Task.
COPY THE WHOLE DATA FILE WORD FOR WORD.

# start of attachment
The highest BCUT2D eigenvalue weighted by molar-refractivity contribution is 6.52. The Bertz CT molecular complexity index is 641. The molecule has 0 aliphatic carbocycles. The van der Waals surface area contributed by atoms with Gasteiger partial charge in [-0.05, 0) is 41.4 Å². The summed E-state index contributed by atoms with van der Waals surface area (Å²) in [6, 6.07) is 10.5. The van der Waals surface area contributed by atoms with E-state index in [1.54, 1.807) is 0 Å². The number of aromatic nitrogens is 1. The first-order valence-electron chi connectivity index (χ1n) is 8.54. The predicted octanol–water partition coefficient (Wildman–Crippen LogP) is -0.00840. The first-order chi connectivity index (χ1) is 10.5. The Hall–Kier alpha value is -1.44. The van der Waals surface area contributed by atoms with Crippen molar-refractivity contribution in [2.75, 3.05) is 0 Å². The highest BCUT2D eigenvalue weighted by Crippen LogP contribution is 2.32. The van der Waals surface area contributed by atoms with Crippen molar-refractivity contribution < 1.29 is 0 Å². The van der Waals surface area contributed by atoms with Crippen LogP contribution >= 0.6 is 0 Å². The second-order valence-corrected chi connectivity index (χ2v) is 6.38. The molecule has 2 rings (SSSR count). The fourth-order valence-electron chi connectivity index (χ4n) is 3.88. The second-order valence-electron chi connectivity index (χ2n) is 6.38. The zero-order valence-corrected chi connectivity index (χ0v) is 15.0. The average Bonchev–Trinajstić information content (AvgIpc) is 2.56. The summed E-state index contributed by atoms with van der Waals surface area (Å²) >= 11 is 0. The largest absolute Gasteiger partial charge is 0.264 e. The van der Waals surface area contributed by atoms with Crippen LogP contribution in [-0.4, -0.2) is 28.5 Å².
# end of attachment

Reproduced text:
The highest BCUT2D eigenvalue weighted by molar-refractivity contribution is 6.52. The Bertz CT molecular complexity index is 641. The molecule has 0 aliphatic carbocycles. The van der Waals surface area contributed by atoms with Gasteiger partial charge in [-0.05, 0) is 41.4 Å². The summed E-state index contributed by atoms with van der Waals surface area (Å²) in [6, 6.07) is 10.5. The van der Waals surface area contributed by atoms with E-state index in [1.54, 1.807) is 0 Å². The number of aromatic nitrogens is 1. The first-order valence-electron chi connectivity index (χ1n) is 8.54. The predicted octanol–water partition coefficient (Wildman–Crippen LogP) is -0.00840. The first-order chi connectivity index (χ1) is 10.5. The Hall–Kier alpha value is -1.44. The van der Waals surface area contributed by atoms with Crippen molar-refractivity contribution in [2.75, 3.05) is 0 Å². The highest BCUT2D eigenvalue weighted by Crippen LogP contribution is 2.32. The van der Waals surface area contributed by atoms with Crippen molar-refractivity contribution < 1.29 is 0 Å². The van der Waals surface area contributed by atoms with Crippen LogP contribution >= 0.6 is 0 Å². The second-order valence-corrected chi connectivity index (χ2v) is 6.38. The molecule has 2 rings (SSSR count). The fourth-order valence-electron chi connectivity index (χ4n) is 3.88. The second-order valence-electron chi connectivity index (χ2n) is 6.38. The zero-order valence-corrected chi connectivity index (χ0v) is 15.0. The average Bonchev–Trinajstić information content (AvgIpc) is 2.56. The summed E-state index contributed by atoms with van der Waals surface area (Å²) >= 11 is 0. The largest absolute Gasteiger partial charge is 0.264 e. The van der Waals surface area contributed by atoms with Crippen LogP contribution in [-0.4, -0.2) is 28.5 Å².